Mitochondrial somatic mutations and the lack of viral genomic variation in recurrent respiratory papillomatosis.
Hao Y, Ruiz R, Yang L, Neto AG, Amin MR, Kelly D, Achlatis S, Roof S, Bing R, Kannan K, Brown SM, Pei Z, Branski RC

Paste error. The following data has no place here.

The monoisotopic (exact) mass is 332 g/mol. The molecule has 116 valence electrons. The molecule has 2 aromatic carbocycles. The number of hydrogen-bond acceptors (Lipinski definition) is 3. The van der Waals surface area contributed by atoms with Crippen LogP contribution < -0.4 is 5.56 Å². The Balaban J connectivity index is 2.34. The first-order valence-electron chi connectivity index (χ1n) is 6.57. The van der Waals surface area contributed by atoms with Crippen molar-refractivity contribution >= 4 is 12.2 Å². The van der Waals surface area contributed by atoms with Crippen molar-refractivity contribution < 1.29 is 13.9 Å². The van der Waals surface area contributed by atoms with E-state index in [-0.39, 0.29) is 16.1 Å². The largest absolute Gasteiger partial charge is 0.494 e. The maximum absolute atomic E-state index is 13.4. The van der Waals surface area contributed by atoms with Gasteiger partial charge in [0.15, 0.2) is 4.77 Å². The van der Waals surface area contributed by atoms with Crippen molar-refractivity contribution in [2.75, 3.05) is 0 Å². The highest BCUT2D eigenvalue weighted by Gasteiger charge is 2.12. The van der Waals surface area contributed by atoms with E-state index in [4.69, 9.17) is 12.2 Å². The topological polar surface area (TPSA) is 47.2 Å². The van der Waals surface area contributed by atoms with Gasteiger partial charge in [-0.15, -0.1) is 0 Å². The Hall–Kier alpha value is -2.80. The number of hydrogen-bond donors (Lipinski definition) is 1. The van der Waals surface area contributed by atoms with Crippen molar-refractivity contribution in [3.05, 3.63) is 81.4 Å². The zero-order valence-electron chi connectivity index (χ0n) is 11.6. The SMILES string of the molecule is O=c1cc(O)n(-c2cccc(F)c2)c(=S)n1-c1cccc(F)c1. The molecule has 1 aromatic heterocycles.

Recurrent Respiratory Papillomatosis (RRP) is a rare disease of the aerodigestive tract caused by the Human Papilloma Virus (HPV) that manifests as profoundly altered phonatory and upper respiratory anatomy. Current therapies are primarily symptomatic; enhanced insight regarding disease-specific biology of RRP is critical to improved therapeutics for this challenging population. Multiplex PCR was performed on oral rinses collected from twenty-three patients with adult-onset RRP every three months for one year. Twenty-two (95.6%) subjects had an initial HPV positive oral rinse. Of those subjects, 77.2% had an additional positive oral rinse over 12 months. A subset of rinses were then compared to tissue samples in the same patient employing HPViewer to determine HPV subtype concordance. Multiple HPV copies (60-787 per human cell) were detected in RRP tissue in each patient, but a single dominant HPV was found in individual samples. These data confirm persistent oral HPV infection in the majority of patients with RRP. In addition, three novel HPV6 isolates were found and identical HPV strains, at very low levels, were identified in oral rinses in two patients suggesting potential HPV subtype concordance. Finally, somatic heteroplasmic mtDNA mutations were observed in RRP tissue with 1.8 mutations per sample and two nonsynonymous variants. These data provide foundational insight into both the underlying pathophysiology of RRP, but also potential targets for intervention in this challenging patient cohort.
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